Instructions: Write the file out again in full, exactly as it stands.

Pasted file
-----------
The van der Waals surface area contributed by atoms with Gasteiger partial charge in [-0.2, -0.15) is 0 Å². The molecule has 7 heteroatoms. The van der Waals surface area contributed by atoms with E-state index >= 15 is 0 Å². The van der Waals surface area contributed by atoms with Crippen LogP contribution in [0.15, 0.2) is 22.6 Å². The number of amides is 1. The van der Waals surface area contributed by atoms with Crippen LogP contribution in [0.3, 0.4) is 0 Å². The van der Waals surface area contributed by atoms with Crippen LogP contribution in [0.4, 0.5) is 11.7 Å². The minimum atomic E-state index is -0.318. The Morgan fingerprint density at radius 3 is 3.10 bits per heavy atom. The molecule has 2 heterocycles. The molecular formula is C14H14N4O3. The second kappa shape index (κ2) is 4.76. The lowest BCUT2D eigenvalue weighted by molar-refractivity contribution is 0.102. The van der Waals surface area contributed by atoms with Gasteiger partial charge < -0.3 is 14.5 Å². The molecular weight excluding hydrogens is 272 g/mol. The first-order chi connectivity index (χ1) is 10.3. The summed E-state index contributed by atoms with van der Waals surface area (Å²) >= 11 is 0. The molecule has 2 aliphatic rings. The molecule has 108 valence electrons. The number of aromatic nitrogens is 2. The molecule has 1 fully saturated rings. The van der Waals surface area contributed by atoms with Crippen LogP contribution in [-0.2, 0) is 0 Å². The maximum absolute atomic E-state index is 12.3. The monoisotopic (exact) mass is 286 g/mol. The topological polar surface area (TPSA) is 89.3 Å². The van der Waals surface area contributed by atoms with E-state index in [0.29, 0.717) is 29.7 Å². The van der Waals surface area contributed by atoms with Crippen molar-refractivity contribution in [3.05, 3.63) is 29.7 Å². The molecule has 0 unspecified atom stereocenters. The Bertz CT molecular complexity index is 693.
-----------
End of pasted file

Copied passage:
The van der Waals surface area contributed by atoms with Gasteiger partial charge in [-0.2, -0.15) is 0 Å². The molecule has 7 heteroatoms. The van der Waals surface area contributed by atoms with E-state index >= 15 is 0 Å². The van der Waals surface area contributed by atoms with Crippen LogP contribution in [0.15, 0.2) is 22.6 Å². The number of amides is 1. The van der Waals surface area contributed by atoms with Crippen LogP contribution in [0.3, 0.4) is 0 Å². The van der Waals surface area contributed by atoms with Crippen LogP contribution in [0.4, 0.5) is 11.7 Å². The minimum atomic E-state index is -0.318. The Morgan fingerprint density at radius 3 is 3.10 bits per heavy atom. The molecule has 2 heterocycles. The molecular formula is C14H14N4O3. The second kappa shape index (κ2) is 4.76. The lowest BCUT2D eigenvalue weighted by molar-refractivity contribution is 0.102. The van der Waals surface area contributed by atoms with Gasteiger partial charge < -0.3 is 14.5 Å². The molecular weight excluding hydrogens is 272 g/mol. The first-order chi connectivity index (χ1) is 10.3. The summed E-state index contributed by atoms with van der Waals surface area (Å²) >= 11 is 0. The molecule has 2 aliphatic rings. The molecule has 108 valence electrons. The number of aromatic nitrogens is 2. The molecule has 1 fully saturated rings. The van der Waals surface area contributed by atoms with Crippen LogP contribution in [-0.2, 0) is 0 Å². The maximum absolute atomic E-state index is 12.3. The monoisotopic (exact) mass is 286 g/mol. The topological polar surface area (TPSA) is 89.3 Å². The van der Waals surface area contributed by atoms with E-state index in [0.29, 0.717) is 29.7 Å². The van der Waals surface area contributed by atoms with Crippen molar-refractivity contribution in [3.05, 3.63) is 29.7 Å². The molecule has 0 unspecified atom stereocenters. The Bertz CT molecular complexity index is 693.